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Adventures of the Super Sons #1 (DC Comics)

Super Sons was one of my favorite DC launches last year. I was incredibly happy to see the series return so quickly after its cancellation.

Set before the recent Man of Steel, Damian Wayne and Jon Kent have the summer to themselves. The duo are determined to have fun (at least in their own way). However, they’re attacked by a gang of kids dressed like some of Earth’s greatest villains, and are quickly subdued…

If Peter Tomasi can just write this time until he retires, that would be great. His dialogue sparkles, the characterization is top notch, and the plot is just pure fun. He knows these two characters so well, and it shows.

Carlo Barberi and Art Thibert do a fantastic job on line art here. It’s light and energetic. Jon and Damian look like children, not little adults, and The Gang had some very fun designs that aren’t just small versions of the adults. Protobunker’s work on the color art is equally good, giving the story a bright palate not unlike a Saturday morning cartoon.

I can already tell you, I’m in for the 12 issues, and hopefully beyond. You should be too.

Rating: 8.5 out of 10

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Seven to Eternity #10 (Image Comics)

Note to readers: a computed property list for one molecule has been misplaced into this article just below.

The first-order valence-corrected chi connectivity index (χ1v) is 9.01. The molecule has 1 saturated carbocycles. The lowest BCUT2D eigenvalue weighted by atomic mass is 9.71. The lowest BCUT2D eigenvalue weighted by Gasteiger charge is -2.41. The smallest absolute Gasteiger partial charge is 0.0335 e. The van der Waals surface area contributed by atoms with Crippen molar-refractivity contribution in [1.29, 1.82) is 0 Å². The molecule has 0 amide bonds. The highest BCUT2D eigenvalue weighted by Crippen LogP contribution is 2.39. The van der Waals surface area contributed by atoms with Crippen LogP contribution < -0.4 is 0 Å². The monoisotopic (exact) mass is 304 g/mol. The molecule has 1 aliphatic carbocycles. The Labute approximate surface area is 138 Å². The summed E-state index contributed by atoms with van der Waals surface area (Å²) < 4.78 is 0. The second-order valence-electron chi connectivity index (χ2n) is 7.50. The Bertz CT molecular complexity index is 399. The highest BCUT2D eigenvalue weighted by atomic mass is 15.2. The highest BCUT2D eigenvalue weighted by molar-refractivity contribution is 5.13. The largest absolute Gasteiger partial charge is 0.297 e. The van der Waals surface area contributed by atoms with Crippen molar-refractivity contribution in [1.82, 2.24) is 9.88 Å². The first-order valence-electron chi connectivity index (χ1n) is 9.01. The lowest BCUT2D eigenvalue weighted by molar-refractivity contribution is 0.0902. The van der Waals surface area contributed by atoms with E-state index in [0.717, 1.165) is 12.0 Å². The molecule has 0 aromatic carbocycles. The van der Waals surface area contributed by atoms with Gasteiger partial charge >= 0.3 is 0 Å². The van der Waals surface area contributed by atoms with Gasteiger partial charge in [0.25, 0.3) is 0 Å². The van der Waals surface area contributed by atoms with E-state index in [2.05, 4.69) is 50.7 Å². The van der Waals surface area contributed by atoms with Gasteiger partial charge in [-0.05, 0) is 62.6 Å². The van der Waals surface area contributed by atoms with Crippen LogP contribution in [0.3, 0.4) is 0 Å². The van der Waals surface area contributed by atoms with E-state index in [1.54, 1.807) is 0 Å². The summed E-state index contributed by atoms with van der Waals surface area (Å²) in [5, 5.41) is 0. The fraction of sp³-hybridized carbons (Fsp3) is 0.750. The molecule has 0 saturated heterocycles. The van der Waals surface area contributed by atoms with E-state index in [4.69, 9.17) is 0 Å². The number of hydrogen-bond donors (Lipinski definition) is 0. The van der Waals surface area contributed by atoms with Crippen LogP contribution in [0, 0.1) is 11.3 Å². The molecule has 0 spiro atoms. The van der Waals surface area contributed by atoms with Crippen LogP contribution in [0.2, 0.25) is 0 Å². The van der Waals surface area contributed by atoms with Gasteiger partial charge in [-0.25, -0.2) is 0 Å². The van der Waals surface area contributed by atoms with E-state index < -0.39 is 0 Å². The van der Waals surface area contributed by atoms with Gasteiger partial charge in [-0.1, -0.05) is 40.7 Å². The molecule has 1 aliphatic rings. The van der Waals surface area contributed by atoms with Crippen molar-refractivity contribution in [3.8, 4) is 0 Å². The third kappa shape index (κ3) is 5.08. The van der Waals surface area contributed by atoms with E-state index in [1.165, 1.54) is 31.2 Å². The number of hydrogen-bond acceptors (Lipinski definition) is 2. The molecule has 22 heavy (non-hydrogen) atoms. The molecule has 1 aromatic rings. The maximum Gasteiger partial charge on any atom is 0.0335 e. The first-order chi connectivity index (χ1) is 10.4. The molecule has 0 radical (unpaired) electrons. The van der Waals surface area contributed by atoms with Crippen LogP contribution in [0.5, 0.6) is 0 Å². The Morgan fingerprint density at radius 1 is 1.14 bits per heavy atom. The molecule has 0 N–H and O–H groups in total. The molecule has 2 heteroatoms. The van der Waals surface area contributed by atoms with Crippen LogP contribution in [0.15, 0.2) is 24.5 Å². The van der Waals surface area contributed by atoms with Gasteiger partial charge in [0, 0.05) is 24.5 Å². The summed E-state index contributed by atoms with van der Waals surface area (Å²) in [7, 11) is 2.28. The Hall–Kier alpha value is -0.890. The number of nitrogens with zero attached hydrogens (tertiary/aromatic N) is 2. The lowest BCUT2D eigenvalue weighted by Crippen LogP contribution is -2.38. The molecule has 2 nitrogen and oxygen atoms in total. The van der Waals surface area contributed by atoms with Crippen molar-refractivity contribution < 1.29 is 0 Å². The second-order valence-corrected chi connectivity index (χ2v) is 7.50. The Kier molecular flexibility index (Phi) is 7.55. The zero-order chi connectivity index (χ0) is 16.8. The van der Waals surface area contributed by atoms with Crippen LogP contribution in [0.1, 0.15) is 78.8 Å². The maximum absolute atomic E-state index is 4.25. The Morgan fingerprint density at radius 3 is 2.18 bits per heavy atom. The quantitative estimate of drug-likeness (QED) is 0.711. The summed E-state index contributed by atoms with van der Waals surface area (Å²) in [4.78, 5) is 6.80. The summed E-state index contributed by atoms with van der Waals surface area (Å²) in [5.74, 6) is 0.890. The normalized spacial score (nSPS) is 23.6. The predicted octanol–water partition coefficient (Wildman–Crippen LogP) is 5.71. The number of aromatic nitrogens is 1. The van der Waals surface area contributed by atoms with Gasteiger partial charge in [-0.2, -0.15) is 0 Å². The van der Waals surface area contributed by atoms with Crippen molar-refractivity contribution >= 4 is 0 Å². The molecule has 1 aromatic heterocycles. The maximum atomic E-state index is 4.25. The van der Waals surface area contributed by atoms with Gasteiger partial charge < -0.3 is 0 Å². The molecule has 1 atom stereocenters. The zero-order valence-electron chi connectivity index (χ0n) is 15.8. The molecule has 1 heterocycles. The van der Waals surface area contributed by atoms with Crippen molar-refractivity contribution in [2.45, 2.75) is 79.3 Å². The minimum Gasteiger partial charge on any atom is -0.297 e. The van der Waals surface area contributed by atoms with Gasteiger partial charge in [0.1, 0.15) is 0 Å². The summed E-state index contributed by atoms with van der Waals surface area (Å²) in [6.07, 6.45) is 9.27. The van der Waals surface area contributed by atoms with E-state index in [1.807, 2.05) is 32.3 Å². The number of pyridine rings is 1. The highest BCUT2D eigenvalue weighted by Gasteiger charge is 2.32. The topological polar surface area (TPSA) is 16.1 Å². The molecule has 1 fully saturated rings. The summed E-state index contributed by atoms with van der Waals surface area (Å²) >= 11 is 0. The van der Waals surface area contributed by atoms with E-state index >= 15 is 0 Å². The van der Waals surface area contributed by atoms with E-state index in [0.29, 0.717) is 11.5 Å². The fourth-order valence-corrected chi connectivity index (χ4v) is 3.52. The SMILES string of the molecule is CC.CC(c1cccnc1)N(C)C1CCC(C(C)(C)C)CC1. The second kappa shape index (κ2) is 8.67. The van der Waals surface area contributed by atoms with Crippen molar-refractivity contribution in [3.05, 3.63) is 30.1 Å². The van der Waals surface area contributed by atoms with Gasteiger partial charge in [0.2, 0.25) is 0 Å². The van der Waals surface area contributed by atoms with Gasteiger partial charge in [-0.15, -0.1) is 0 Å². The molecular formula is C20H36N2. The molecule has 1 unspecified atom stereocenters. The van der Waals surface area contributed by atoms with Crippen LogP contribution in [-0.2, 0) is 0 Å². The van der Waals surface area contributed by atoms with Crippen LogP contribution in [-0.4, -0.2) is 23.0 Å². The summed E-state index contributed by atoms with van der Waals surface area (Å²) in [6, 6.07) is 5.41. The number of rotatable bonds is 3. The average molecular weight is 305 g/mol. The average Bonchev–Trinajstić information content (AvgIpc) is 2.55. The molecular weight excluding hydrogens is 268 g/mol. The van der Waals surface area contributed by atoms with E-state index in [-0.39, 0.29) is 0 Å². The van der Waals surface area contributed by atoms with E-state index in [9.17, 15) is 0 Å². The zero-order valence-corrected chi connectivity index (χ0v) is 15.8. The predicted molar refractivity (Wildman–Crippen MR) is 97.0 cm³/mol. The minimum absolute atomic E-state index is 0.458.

Rick Remender and Jerome Opena’s fantasy epic returns this week with this issue. It’s been a stellar series so far, so does it keep that up after the most recent break?

Adam Osidis and the Garils the Mud King have split from the Mossak Knights. Their goal is a mystical spring that can heal any illness, including Adam’s. The duo are attacked by a group of sky bandits, and the Mud King is taken to their god. Adam risked a rescue, but finds himself outnumbered…

Remender and Opena just create a wonderful comic here. The story is brisk and full of action, but each step is also full of world building. In this issue, we meet a new antagonist, we learn more about Zhal, and experience a new setting. It’s all so engaging and draws you right in.

Opena and color artist Matt Hollingsworth knock the visuals out. Opena’s style is a little less gritty than in the past, but is still just as lush and detailed. Hollingsworth plays with the alien setting, adding splashes of color that add to Opena’s fantastic design work.

This is still one of Image’s best series, and well worth checking out.

Rating: 8.5 out of 10

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Teenage Mutant Ninja Turtles: Bebop & Rocksteady Hit the Road! #1 (IDW Publishing)

Bebop and Rocksteady are probably the most enduring Ninja Turtle villains outside of Shredder, appearing in numerous iterations and adaptations of the property. Their miniseries last year was a hit, so this sequel series was only natural.

The mutated duo are on their way home, trying to drive home to New York through Central America. Along the way, they decide to become heroes. They get their first chance facing Wingnut and Screwloose, a symbiotic duo of bat and mosquito. Oh and did I mention their mutation seems to be wearing off?

Ben Bates and Dustin Weaver have a lot of fun, telling a crazy story featuring their protagonists. Weaver’s script makes them barely likable, which is part of their charm. The story is more about the duo’s crazed adventure than anything deep, but he still makes them interesting characters.